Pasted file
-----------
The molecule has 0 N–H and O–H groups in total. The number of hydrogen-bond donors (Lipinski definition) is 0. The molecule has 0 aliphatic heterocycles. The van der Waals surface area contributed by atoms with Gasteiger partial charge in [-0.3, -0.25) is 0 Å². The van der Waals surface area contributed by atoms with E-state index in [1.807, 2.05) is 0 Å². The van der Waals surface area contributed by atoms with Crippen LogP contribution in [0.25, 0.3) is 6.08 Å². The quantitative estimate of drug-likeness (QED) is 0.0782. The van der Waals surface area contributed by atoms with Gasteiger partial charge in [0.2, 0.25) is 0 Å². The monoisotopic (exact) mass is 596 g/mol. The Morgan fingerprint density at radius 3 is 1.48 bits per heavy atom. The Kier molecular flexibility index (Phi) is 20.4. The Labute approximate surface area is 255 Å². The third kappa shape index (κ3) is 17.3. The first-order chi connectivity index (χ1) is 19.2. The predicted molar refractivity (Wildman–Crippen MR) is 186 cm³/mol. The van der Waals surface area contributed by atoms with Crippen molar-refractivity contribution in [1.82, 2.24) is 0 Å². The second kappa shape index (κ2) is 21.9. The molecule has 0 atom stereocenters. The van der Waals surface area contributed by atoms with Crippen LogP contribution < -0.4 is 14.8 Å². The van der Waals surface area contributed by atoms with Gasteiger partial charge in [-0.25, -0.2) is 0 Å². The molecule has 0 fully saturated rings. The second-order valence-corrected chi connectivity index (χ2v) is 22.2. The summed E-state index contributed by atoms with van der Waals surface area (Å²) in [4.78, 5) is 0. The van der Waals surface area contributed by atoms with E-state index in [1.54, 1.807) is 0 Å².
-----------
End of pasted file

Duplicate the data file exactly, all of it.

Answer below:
The molecule has 0 N–H and O–H groups in total. The number of hydrogen-bond donors (Lipinski definition) is 0. The molecule has 0 aliphatic heterocycles. The van der Waals surface area contributed by atoms with Gasteiger partial charge in [-0.3, -0.25) is 0 Å². The van der Waals surface area contributed by atoms with E-state index in [1.807, 2.05) is 0 Å². The van der Waals surface area contributed by atoms with Crippen LogP contribution in [0.25, 0.3) is 6.08 Å². The quantitative estimate of drug-likeness (QED) is 0.0782. The van der Waals surface area contributed by atoms with Gasteiger partial charge in [0.2, 0.25) is 0 Å². The monoisotopic (exact) mass is 596 g/mol. The Morgan fingerprint density at radius 3 is 1.48 bits per heavy atom. The Kier molecular flexibility index (Phi) is 20.4. The Labute approximate surface area is 255 Å². The third kappa shape index (κ3) is 17.3. The first-order chi connectivity index (χ1) is 19.2. The predicted molar refractivity (Wildman–Crippen MR) is 186 cm³/mol. The van der Waals surface area contributed by atoms with Crippen molar-refractivity contribution in [1.82, 2.24) is 0 Å². The second kappa shape index (κ2) is 21.9. The molecule has 0 atom stereocenters. The van der Waals surface area contributed by atoms with Crippen LogP contribution < -0.4 is 14.8 Å². The van der Waals surface area contributed by atoms with Gasteiger partial charge in [-0.25, -0.2) is 0 Å². The molecule has 0 fully saturated rings. The second-order valence-corrected chi connectivity index (χ2v) is 22.2. The summed E-state index contributed by atoms with van der Waals surface area (Å²) in [4.78, 5) is 0. The van der Waals surface area contributed by atoms with E-state index in [1.54, 1.807) is 0 Å².